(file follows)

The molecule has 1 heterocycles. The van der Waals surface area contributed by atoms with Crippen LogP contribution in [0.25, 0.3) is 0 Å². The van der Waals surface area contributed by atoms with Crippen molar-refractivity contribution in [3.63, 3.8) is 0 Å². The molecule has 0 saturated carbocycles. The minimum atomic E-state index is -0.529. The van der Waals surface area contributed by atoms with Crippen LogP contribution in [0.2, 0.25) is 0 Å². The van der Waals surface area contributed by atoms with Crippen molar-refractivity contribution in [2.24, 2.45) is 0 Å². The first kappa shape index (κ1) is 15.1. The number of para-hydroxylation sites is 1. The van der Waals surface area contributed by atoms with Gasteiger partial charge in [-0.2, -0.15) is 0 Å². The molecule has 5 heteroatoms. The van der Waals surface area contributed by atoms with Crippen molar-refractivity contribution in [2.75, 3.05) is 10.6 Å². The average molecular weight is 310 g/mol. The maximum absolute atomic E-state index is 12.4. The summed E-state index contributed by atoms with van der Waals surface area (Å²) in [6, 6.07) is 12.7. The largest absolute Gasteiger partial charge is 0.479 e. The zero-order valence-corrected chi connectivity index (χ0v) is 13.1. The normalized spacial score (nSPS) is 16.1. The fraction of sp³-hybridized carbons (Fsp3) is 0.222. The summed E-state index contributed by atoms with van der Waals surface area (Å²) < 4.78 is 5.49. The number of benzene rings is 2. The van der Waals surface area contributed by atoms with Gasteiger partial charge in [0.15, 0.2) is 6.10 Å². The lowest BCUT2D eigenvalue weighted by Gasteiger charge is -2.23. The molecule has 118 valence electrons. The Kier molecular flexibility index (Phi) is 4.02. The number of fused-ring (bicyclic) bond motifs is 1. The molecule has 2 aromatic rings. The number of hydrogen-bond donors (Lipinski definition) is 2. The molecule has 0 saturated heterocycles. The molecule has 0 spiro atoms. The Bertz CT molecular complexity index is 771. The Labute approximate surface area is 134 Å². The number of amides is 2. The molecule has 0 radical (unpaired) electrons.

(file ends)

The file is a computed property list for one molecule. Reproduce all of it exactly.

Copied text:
The molecule has 1 heterocycles. The van der Waals surface area contributed by atoms with Crippen LogP contribution in [0.25, 0.3) is 0 Å². The van der Waals surface area contributed by atoms with Crippen molar-refractivity contribution in [3.63, 3.8) is 0 Å². The molecule has 0 saturated carbocycles. The minimum atomic E-state index is -0.529. The van der Waals surface area contributed by atoms with Crippen LogP contribution in [0.2, 0.25) is 0 Å². The van der Waals surface area contributed by atoms with Crippen molar-refractivity contribution in [2.24, 2.45) is 0 Å². The first kappa shape index (κ1) is 15.1. The number of para-hydroxylation sites is 1. The van der Waals surface area contributed by atoms with Gasteiger partial charge in [-0.2, -0.15) is 0 Å². The molecule has 5 heteroatoms. The van der Waals surface area contributed by atoms with Crippen molar-refractivity contribution in [2.75, 3.05) is 10.6 Å². The average molecular weight is 310 g/mol. The maximum absolute atomic E-state index is 12.4. The summed E-state index contributed by atoms with van der Waals surface area (Å²) in [6, 6.07) is 12.7. The largest absolute Gasteiger partial charge is 0.479 e. The zero-order valence-corrected chi connectivity index (χ0v) is 13.1. The normalized spacial score (nSPS) is 16.1. The fraction of sp³-hybridized carbons (Fsp3) is 0.222. The summed E-state index contributed by atoms with van der Waals surface area (Å²) < 4.78 is 5.49. The number of benzene rings is 2. The van der Waals surface area contributed by atoms with Gasteiger partial charge in [0.15, 0.2) is 6.10 Å². The lowest BCUT2D eigenvalue weighted by Gasteiger charge is -2.23. The molecule has 118 valence electrons. The Kier molecular flexibility index (Phi) is 4.02. The number of fused-ring (bicyclic) bond motifs is 1. The molecule has 2 aromatic rings. The number of hydrogen-bond donors (Lipinski definition) is 2. The molecule has 0 saturated heterocycles. The molecule has 0 spiro atoms. The Bertz CT molecular complexity index is 771. The Labute approximate surface area is 134 Å². The number of amides is 2. The molecule has 0 radical (unpaired) electrons.